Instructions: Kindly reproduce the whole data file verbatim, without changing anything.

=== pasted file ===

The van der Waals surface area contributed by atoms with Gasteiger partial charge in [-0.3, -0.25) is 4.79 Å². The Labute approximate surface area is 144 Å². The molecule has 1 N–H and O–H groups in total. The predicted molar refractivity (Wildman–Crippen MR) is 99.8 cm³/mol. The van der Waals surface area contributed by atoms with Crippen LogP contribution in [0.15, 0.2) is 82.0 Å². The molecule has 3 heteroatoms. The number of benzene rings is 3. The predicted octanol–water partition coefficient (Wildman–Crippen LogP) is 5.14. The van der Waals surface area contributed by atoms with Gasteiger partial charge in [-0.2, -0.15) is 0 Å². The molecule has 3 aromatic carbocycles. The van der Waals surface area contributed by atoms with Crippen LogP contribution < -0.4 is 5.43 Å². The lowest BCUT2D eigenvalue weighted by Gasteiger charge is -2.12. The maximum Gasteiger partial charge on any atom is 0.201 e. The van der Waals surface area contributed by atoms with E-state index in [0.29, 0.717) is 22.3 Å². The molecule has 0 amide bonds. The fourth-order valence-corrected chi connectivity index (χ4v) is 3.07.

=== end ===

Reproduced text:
The van der Waals surface area contributed by atoms with Gasteiger partial charge in [-0.3, -0.25) is 4.79 Å². The Labute approximate surface area is 144 Å². The molecule has 1 N–H and O–H groups in total. The predicted molar refractivity (Wildman–Crippen MR) is 99.8 cm³/mol. The van der Waals surface area contributed by atoms with Crippen LogP contribution in [0.15, 0.2) is 82.0 Å². The molecule has 3 heteroatoms. The number of benzene rings is 3. The predicted octanol–water partition coefficient (Wildman–Crippen LogP) is 5.14. The van der Waals surface area contributed by atoms with Gasteiger partial charge in [-0.2, -0.15) is 0 Å². The molecule has 3 aromatic carbocycles. The van der Waals surface area contributed by atoms with Crippen LogP contribution < -0.4 is 5.43 Å². The lowest BCUT2D eigenvalue weighted by Gasteiger charge is -2.12. The maximum Gasteiger partial charge on any atom is 0.201 e. The van der Waals surface area contributed by atoms with E-state index in [0.29, 0.717) is 22.3 Å². The molecule has 0 amide bonds. The fourth-order valence-corrected chi connectivity index (χ4v) is 3.07.